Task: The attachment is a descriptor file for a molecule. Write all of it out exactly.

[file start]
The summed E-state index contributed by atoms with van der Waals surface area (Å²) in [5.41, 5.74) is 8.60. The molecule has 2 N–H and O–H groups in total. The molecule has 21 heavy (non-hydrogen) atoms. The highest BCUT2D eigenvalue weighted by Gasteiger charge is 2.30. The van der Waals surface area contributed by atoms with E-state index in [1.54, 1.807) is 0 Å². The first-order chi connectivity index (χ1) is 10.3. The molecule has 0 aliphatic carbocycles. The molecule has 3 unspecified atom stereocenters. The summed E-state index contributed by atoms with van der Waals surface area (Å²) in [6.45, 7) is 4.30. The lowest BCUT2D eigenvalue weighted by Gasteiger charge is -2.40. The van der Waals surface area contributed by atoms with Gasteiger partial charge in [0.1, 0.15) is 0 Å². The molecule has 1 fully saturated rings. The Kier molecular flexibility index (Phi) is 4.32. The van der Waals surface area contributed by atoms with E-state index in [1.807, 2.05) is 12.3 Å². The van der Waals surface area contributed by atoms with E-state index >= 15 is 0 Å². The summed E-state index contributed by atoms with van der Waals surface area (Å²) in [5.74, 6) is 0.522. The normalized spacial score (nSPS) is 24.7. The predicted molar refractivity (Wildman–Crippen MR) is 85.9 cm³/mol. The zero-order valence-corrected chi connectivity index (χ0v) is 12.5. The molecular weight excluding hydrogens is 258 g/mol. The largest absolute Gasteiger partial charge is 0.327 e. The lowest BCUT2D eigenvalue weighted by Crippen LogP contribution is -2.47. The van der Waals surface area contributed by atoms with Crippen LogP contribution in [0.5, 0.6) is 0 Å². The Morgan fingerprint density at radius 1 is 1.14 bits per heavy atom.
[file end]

The summed E-state index contributed by atoms with van der Waals surface area (Å²) in [5.41, 5.74) is 8.60. The molecule has 2 N–H and O–H groups in total. The molecule has 21 heavy (non-hydrogen) atoms. The highest BCUT2D eigenvalue weighted by Gasteiger charge is 2.30. The van der Waals surface area contributed by atoms with E-state index in [1.54, 1.807) is 0 Å². The first-order chi connectivity index (χ1) is 10.3. The molecule has 0 aliphatic carbocycles. The molecule has 3 unspecified atom stereocenters. The summed E-state index contributed by atoms with van der Waals surface area (Å²) in [6.45, 7) is 4.30. The lowest BCUT2D eigenvalue weighted by Gasteiger charge is -2.40. The van der Waals surface area contributed by atoms with Gasteiger partial charge in [0.1, 0.15) is 0 Å². The molecule has 1 fully saturated rings. The Kier molecular flexibility index (Phi) is 4.32. The van der Waals surface area contributed by atoms with E-state index in [1.807, 2.05) is 12.3 Å². The van der Waals surface area contributed by atoms with E-state index >= 15 is 0 Å². The summed E-state index contributed by atoms with van der Waals surface area (Å²) in [5.74, 6) is 0.522. The normalized spacial score (nSPS) is 24.7. The predicted molar refractivity (Wildman–Crippen MR) is 85.9 cm³/mol. The zero-order valence-corrected chi connectivity index (χ0v) is 12.5. The molecular weight excluding hydrogens is 258 g/mol. The largest absolute Gasteiger partial charge is 0.327 e. The lowest BCUT2D eigenvalue weighted by Crippen LogP contribution is -2.47. The van der Waals surface area contributed by atoms with Crippen LogP contribution in [0.5, 0.6) is 0 Å². The Morgan fingerprint density at radius 1 is 1.14 bits per heavy atom.